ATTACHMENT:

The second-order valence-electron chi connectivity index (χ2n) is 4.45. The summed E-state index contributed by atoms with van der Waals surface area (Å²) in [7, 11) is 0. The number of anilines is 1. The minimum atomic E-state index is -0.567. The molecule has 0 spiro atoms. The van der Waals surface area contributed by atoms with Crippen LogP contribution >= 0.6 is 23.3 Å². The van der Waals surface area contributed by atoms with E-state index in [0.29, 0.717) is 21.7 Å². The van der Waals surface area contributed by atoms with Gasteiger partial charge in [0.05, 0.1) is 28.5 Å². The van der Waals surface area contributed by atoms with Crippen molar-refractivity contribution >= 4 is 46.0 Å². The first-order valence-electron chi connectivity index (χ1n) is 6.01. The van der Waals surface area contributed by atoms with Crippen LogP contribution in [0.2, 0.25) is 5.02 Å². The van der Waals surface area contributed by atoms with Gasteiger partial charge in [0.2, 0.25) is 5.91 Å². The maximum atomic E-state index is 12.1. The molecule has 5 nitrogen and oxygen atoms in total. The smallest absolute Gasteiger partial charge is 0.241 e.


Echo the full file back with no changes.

The second-order valence-electron chi connectivity index (χ2n) is 4.45. The summed E-state index contributed by atoms with van der Waals surface area (Å²) in [7, 11) is 0. The number of anilines is 1. The minimum atomic E-state index is -0.567. The molecule has 0 spiro atoms. The van der Waals surface area contributed by atoms with Crippen LogP contribution >= 0.6 is 23.3 Å². The van der Waals surface area contributed by atoms with E-state index in [0.29, 0.717) is 21.7 Å². The van der Waals surface area contributed by atoms with Gasteiger partial charge in [0.05, 0.1) is 28.5 Å². The van der Waals surface area contributed by atoms with Crippen molar-refractivity contribution >= 4 is 46.0 Å². The first-order valence-electron chi connectivity index (χ1n) is 6.01. The van der Waals surface area contributed by atoms with Crippen LogP contribution in [0.2, 0.25) is 5.02 Å². The van der Waals surface area contributed by atoms with Gasteiger partial charge in [0.2, 0.25) is 5.91 Å². The maximum atomic E-state index is 12.1. The molecule has 5 nitrogen and oxygen atoms in total. The smallest absolute Gasteiger partial charge is 0.241 e.